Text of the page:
• This is similar to the standard “ME bicaval view”, with the IVC to the right of the screen and the SVC to the left, however is focused more on the TV;
    • This “modification” allows for better alignment of the TR jet with the Doppler signal;
    • The posterior leaflet is to the left of screen and the anterior to the right.
Figure 5 Mid-esophageal 5 chamber view; LA, left atrium; LV, left ventricle; RA, right atrium; RV, right ventricle.
Figure 6 Mid-esophageal four chamber view. LA, left atrium; LV, left ventricle; P/A, posterior/anterior; RA, right atrium; S, septal.
Figure 7 Mid-esophageal right inflow view. P/A, posterior/anterior; S, septal.
Figure 8 Mid-esophageal modified bicaval view. A, anterior; CS, coronary sinus; P, posterior; SVC, superior vena cava.

Transgastric views

Some of these views are new from the previous guidelines and offer improved imaging of the TV and the related apparatus. These include:

  • TG Basal SAX (Figure 9):
    • Although primarily focused on the basal LV and the mitral valve, the transducer can be positioned to focus more on the TV and basal RV in short axis;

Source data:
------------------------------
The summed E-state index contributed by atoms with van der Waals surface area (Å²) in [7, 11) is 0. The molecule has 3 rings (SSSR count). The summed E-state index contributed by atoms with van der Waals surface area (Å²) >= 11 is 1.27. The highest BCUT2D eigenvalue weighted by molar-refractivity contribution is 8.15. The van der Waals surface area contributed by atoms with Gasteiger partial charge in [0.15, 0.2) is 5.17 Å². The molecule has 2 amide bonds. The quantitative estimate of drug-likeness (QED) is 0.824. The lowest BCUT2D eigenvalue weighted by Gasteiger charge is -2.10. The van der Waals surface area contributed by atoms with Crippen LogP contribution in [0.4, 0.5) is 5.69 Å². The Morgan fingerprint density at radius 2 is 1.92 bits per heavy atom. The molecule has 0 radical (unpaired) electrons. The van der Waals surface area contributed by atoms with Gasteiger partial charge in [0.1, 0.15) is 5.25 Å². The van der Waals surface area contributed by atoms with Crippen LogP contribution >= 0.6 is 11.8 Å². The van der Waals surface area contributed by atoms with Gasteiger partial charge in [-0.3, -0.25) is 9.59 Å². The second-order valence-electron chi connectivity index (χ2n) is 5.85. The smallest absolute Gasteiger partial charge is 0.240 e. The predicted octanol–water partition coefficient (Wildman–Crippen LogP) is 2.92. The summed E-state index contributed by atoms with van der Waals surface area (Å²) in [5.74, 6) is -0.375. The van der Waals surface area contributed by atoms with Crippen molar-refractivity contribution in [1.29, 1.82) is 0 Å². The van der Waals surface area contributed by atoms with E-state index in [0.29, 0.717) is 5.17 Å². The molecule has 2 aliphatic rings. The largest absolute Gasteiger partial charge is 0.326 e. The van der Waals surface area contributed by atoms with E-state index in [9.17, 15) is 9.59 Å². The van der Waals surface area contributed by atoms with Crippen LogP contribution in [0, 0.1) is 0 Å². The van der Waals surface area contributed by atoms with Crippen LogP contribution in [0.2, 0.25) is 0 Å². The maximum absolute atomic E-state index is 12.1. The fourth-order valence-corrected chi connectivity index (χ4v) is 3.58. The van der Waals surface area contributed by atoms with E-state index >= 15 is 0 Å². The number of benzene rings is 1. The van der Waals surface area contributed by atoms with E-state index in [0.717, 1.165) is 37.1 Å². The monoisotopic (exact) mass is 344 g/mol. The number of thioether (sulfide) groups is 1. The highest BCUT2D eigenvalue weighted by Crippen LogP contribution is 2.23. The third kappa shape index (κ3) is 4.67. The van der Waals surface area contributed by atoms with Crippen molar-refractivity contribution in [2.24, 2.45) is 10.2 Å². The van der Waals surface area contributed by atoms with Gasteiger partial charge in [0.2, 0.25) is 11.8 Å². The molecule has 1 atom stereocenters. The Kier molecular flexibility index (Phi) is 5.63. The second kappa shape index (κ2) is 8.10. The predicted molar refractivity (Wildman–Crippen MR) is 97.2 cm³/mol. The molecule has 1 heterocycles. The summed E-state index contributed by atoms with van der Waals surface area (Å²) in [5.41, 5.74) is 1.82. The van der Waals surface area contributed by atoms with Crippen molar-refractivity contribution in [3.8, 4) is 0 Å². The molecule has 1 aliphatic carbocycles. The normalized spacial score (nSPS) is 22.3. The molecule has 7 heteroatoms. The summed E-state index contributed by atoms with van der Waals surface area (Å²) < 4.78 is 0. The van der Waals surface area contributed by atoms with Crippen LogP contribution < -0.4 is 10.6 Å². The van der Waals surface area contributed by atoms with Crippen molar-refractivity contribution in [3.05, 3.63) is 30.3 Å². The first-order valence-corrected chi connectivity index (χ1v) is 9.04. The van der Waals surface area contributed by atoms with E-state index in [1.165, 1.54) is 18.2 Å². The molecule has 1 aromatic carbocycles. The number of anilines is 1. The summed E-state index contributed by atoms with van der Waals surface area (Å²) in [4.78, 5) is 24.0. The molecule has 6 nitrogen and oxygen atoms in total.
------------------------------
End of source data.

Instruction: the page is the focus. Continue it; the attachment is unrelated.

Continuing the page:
• The septal leaflet is near the LV, whilst the posterior and anterior leaflets are in the near and far field respectively.
  • TG RV Basal view (Figure 10):
    • Allows imaging of the TV, the RVOT as well as the PV.
  • TG RV inflow (Figure 11):
    • The anterior and inferior walls of the RV are imaged in addition to the papillary muscles, chordae and TV;
    • The posterior leaflet is usually imaged in near field.
  • TG RV inflow-outflow (Figure 12):
    • As the name suggests this TG image offers view of the RA, RV, RVOT and PA;
    • Typically in this view the posterior leaflet usually in near field and the anterior in the far field.
Figure 9 Transgastric short axis view; A, anterior; LV, left ventricle; P, posterior; S, septal.
Figure 10 Transgastric right ventricle basal view. LV, left ventricle; RVOT, right ventricular outflow tract; TV, tricuspid valve.